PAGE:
Why Bank Stocks Are Just Too Irresistible At The Moment
Banks, for the last decade, have taken an absolute hammering from regulators, investors and customers alike. It's not surprising that share prices are depressed: Tier 1 Capital requirements mean that banks can’t leverage as much as they could before, with regulatory scrutiny and poor economic conditions further pushing prices downward.
The one thing that keeps me interested in banks is that the global financial system is their construct. This means that they're always going to be long term winners, because you can't play a game of chess without the board and pieces. In the same way that the global financial system can't function without banks’ assistance or say so.
Banks are quite literally money printing machines: making them integral to the infrastructure of global economies. The difference between what they pay in interest to savers and charge in borrowing costs on loans is at another all-time low on the former, initially concerning investors with regard to net income potential. Net income is effectively the gross profit of a bank, and useful for understanding banks income without running costs deducted. Naturally, you're looking for a higher ratio when considering an investment, and bank stocks proved the skeptics wrong here.
“Capital levels are so strong that even if the banks [experience big losses] they will still be OK. You want to own banks.” – Patrick Kaser, CIO of Brandywine Global Investment Management.
Take Citi Bank as an example, who in the worst financial crisis in living memory, reported net income of $2.4 billion and $1.3 billion in the first two quarters of this year: providing net income ratios of 9.56% and 5.65%, respectively. It’s easy to see that a lot of the concern over bank performance has already been built in to the share price, because Citi stock - at the time of writing - is down 45% from the start of the year despite far exceeding profit expectations.
Figure 1: Market (S&P500) vs Main bank stocks (KBW Bank Index)
A perfect storm of being an integral market player and still trading at low prices? I’m in.
Aside from banks’ central role in global economies, another reason to enter financial stocks is their current Book Value (BV): calculated by looking at assets minus liabilities. This brings you the value of a bank in monetary terms and is important when assessing how much upside you’ve got.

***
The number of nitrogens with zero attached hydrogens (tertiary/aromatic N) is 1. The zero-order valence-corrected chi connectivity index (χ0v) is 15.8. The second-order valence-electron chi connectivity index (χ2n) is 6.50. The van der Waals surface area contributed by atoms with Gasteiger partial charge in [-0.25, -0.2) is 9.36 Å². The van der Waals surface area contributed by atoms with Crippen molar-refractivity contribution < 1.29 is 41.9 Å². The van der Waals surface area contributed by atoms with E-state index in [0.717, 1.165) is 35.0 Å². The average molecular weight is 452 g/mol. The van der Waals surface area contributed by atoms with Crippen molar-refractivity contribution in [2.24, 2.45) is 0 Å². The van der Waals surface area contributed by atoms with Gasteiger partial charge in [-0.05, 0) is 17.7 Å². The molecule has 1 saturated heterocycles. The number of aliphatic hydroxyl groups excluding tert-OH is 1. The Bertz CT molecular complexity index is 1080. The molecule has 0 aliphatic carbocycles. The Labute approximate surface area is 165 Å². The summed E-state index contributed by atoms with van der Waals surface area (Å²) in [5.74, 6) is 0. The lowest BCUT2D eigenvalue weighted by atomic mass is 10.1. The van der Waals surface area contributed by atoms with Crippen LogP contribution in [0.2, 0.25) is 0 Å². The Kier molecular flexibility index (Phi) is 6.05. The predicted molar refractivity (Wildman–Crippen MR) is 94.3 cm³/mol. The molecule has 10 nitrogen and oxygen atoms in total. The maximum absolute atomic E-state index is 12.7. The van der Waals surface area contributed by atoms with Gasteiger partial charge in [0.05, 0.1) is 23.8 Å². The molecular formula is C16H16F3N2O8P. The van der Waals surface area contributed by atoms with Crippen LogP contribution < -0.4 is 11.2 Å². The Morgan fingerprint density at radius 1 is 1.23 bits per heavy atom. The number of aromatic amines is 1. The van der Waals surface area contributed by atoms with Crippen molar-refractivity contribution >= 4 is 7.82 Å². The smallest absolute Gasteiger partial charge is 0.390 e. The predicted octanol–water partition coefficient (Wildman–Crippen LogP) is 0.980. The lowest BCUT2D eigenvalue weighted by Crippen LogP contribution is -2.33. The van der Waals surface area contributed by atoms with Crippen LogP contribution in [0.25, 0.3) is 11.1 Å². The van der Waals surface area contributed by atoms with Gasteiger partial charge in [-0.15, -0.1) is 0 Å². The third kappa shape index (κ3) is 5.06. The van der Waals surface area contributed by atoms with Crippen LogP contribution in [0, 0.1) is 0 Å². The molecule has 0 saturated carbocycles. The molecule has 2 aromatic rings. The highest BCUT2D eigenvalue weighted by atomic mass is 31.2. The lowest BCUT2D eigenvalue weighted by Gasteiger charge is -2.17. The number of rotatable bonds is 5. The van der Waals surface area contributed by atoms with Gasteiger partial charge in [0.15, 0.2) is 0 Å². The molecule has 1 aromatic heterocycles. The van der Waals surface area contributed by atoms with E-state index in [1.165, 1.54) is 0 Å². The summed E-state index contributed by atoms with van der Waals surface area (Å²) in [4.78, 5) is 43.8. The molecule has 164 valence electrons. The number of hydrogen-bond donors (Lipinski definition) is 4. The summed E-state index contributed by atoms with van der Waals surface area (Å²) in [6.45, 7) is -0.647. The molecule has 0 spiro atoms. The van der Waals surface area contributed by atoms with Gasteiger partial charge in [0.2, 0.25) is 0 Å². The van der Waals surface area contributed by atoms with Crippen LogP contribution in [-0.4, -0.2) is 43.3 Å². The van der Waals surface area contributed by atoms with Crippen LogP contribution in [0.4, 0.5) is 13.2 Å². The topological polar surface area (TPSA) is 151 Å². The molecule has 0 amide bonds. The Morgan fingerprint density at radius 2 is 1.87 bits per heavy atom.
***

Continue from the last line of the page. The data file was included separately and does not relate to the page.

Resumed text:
Most banks are currently trading at prices substantially lower than their book values, and in my opinion, impairment risk is responsible for widening this gap between share values and reality. Banks are publicizing huge impairment charges (loss in asset value) through their financial accounts, and although these could certainly get worse before they get better, I still believe these costs have been over-built into share prices because of one main reason: the market isn’t considering government support.
The insane amount of governmental aid given to commercial loans have immensely de-risked banks: with Barclays alone issuing over £22 billion worth of government-backed lending. In other words, with government cash, commercial lending is now as low-risk as it can possibly get: and banks will continue leveraging this to their advantage. This advantage can already be seen with Barclays in two ways:
A) even after making provisions for £3.7 billion in potential losses, the UK banking giant was still able to produce a profit of £1.3 billion.
B) the government support along with other strong fundamentals give Barclays a Book Value of 284p per share, against the current price of 107p: a 165% return if shares reach the former level.
This story of 100+% in upside potential is repeated by banks with solid fundamentals the world over: providing an attractive entry point for investors – including myself – looking to pick up undervalued names.